Vulcan nerve pinch

Vulcan nerve pinch – We all know it’s fiction, right?


A teacher of mine had a saying he was fond of. “If you believe everything I say then you’re a fool. Either prove me right or prove me wrong”. This is great advice for life in general, but it’s very relevant to the martial arts. Pressure point knock outs, kiai masters, wrist throws, chi balls. There’s lots of fraudulent nonsense out there. It’s great that BJJ doesn’t suffer from this, right?

As BJJ practitioners, we like to believe that we’re above all that nonsense. Our art is real, MMA proves it. Would that it were so.

Many BJJ instructors have a background in traditional martial arts. Their prior experiences colour the way they run their gyms. Lineages, the belt system, gradings, bowing etc all reinforce the idea of authority through seniority rather than ability. Many instructors teach as they were taught rather than teaching what they know. They use compliant training. These practices aren’t anywhere near kiai knockouts, but they provide a fertile ground for this sort of nonsense to grow.

Not all gyms follow this path. A friend retells a Marcus Soares story of how Marcus developed a new choke. For this choke to be legitimised by his instructor, Marcus had to perform it on everyone in the room, including Carlson Gracie. This was not just applying the choke on a compliant partner, but against a room full of fully resisting ones. There’s no way that BS moves would be accepted in that environment.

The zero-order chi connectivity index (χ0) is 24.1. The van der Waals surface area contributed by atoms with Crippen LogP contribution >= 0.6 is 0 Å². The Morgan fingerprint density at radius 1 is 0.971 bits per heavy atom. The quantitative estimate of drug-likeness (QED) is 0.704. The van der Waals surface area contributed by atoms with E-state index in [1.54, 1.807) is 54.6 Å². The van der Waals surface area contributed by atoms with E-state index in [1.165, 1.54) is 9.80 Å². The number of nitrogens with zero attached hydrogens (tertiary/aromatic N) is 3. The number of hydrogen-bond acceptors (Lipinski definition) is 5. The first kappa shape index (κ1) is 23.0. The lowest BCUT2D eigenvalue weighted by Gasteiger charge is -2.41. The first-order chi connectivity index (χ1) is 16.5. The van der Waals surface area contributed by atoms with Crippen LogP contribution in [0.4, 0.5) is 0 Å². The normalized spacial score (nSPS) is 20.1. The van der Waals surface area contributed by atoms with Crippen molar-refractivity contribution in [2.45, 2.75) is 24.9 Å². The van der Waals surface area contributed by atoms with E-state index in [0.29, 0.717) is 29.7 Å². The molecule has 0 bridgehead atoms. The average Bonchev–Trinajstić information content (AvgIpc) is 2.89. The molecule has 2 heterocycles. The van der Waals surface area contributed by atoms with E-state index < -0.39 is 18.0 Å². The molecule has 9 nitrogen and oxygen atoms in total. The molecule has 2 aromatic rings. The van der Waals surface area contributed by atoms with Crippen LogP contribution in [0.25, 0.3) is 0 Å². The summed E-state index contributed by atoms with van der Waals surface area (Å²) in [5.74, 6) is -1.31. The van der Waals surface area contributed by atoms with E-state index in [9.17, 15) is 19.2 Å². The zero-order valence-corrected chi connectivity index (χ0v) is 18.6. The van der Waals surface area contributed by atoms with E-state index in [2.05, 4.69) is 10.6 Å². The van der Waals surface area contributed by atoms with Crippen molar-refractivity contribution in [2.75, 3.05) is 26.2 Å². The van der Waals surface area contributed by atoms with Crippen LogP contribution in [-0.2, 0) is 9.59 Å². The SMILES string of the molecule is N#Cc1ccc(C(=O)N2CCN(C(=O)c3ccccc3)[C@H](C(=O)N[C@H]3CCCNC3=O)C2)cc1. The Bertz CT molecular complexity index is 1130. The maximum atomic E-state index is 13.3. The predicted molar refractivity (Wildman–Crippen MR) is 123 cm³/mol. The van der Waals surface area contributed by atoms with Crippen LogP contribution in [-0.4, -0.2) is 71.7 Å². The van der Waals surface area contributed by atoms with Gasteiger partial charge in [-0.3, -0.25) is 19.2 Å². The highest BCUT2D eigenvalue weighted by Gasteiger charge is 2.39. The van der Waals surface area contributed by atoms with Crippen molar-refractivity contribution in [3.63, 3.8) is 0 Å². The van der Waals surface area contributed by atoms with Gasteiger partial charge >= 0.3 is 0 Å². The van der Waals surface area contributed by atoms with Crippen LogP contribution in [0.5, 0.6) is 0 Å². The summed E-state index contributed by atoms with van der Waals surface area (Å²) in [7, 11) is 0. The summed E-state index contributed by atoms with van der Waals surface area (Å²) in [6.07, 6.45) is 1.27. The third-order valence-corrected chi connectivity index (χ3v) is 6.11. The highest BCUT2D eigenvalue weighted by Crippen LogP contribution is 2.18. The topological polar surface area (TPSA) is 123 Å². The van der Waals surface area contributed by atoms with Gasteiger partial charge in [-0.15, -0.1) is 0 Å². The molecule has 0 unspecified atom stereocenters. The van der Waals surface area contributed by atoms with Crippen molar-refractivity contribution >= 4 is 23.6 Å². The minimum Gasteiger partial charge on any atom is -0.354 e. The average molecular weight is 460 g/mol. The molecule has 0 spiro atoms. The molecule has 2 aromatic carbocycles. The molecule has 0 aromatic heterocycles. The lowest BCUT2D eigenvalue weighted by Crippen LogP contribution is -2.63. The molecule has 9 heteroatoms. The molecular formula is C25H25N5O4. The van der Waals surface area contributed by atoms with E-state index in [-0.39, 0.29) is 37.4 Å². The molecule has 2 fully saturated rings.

One of our members was recently very excited about a move he’d learned while visiting another gym. After trying it when he got back, he was crestfallen after being shown that the move didn’t work against a resisting partner. When he was initially shown the move, they had drilled it with complete compliance so there was no way to determine whether it worked or not.

Unfortunately this isn’t an isolated incident. Browsing youtube will show lots of videos demonstrating dodgy moves. They’re not malicious, just ignorant. What’s the solution? Question everything. Don’t just accept what your instructor says on faith. Test it.

If you believe everything I say then you’re a fool. Either prove me right or prove me wrong.

Tom Brown Jr.

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